Most relationship problems aren’t created by disagreements, they’re created by couples with hurt feelings.
Most relationship problems are actually “attachment injuries”.
Dr. Sue Johnson describes an attachment injury as an incident when one partner violates the expectation that the other will offer comfort and care in times of distress. In other words, an attachment injury is caused by emotional absence during a critical moment of need or any other betrayal of trust.
The longer you don’t talk about that moment that caused you so much pain, the longer you sit with resentment. Your resentment shows up in every interaction, deepening your relationship’s wounds day after day.
Relationship Problems and Wounds
Often, attachment injuries go unaddressed for so long because hurt partners start to forget what exactly caused them pain in the first place, they just feel like their partner doesn’t care anymore.
Maybe you have tried to talk about it, but the argument goes in circles, focused on who’s to blame and whether or not they/you meant it. That’s not what’s important. Regardless if you or your partner “meant to”, it doesn’t change the fact that someone got hurt, and you need to reconcile for that.
Feelings will get hurt in relationships. Couples can get through this by processing those feelings together and making amends.
With healthy communication, couples can get to the roots of their relationship problems, offer sincere apologies, and rewrite their story together.
Getting Professional Help
If it feels like your relationship problems stem from emotional wounds, then I highly recommend going to a therapist who specializes in emotionally-focused therapy (EFT). Therapists can help facilitate those emotionally-charged conversations that are hard have at home. It helps to have someone who can direct you to validate each other’s pain.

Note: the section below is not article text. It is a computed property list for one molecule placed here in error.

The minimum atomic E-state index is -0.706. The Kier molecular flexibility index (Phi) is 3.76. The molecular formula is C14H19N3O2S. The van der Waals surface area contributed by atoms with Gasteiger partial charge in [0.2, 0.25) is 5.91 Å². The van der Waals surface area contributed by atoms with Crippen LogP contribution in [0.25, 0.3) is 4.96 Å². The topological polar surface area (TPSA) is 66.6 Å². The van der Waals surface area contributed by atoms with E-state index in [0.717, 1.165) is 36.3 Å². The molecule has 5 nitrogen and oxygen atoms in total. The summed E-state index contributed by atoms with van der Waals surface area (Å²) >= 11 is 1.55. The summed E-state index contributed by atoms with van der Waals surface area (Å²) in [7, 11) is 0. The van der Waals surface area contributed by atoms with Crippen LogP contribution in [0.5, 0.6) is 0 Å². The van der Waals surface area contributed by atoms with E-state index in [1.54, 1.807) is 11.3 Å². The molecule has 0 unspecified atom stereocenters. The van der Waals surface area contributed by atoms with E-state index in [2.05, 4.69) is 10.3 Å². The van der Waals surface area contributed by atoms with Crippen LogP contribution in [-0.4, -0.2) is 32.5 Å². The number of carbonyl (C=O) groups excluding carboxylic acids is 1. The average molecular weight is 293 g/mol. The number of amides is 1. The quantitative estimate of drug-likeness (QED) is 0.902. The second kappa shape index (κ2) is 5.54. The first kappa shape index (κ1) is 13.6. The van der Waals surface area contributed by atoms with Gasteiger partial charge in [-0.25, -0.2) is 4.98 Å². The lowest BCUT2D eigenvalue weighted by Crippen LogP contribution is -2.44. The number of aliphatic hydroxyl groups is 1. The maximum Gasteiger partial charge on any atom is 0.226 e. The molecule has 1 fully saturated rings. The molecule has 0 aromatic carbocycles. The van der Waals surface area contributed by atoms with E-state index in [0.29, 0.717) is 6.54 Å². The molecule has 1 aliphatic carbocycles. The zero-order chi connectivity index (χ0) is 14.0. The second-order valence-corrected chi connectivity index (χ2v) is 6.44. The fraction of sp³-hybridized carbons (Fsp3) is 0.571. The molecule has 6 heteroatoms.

I’m not just saying this as a relationship educator, but as a therapy patient. Learning how to communicate in healthy ways that heal attachment injuries takes time and practice. Having a therapist help guide these conversations can show you what your communication and apologies should look like at home.
Here are some tools and information your therapist might give you:
- 9 Rules for Sincere Apologies
- 6 Steps to Forgiveness (Healing Attachment Injuries)
Read on to learn about these helpful tools!
9 Rules for Sincere Apologies from Dr. Harriet Lerner
- Do not include the word, “but”
- Keep the focus on your actions and not the other person’s response
- Include an offer of reparation or restitution that fits the situation
- Do not over do
- Don’t get caught up in who’s more to blame or who started it
- Require that you do your best to avoid a repeat performance
- Should not serve to silence
- Shouldn’t be offered to make you feel better if it makes the hurt party feel worse
- Do not ask the hurt party to do anything, not even to forgive
With sincerity and consistent effort, couples can rebuild their trust and create a safe space for each other again. This will take time, but it’s possible. Read “5 Ways to Build Trust in a Relationship” for relationship advice on building trust.
6 Steps to Forgiveness from Dr. Sue Johnson
- The hurt partner needs to speak his or her pain as openly and simply as possible.
- The injuring partner stays emotionally present and acknowledges the wounded partner’s pain and his/her part in it.
- Partners start reversing the “Never Again” dictum. This means that they go back to the injuring moment and rewrite their script.
- The injuring partner takes ownership of how they inflicted this injury on their lover and express regret and remorse
- The injured partner identifies what they need right now to bring closure to the trauma.
- The couple now creates a new story that captures the injuring event, how it happened and eroded trust and connection. Most important, the story describes how they together confronted the trauma and began to heal it.
Read my post “How to Let Go of the Past and Embrace Change in Your Relationship” for relationship advice on forgiveness and reconciliation.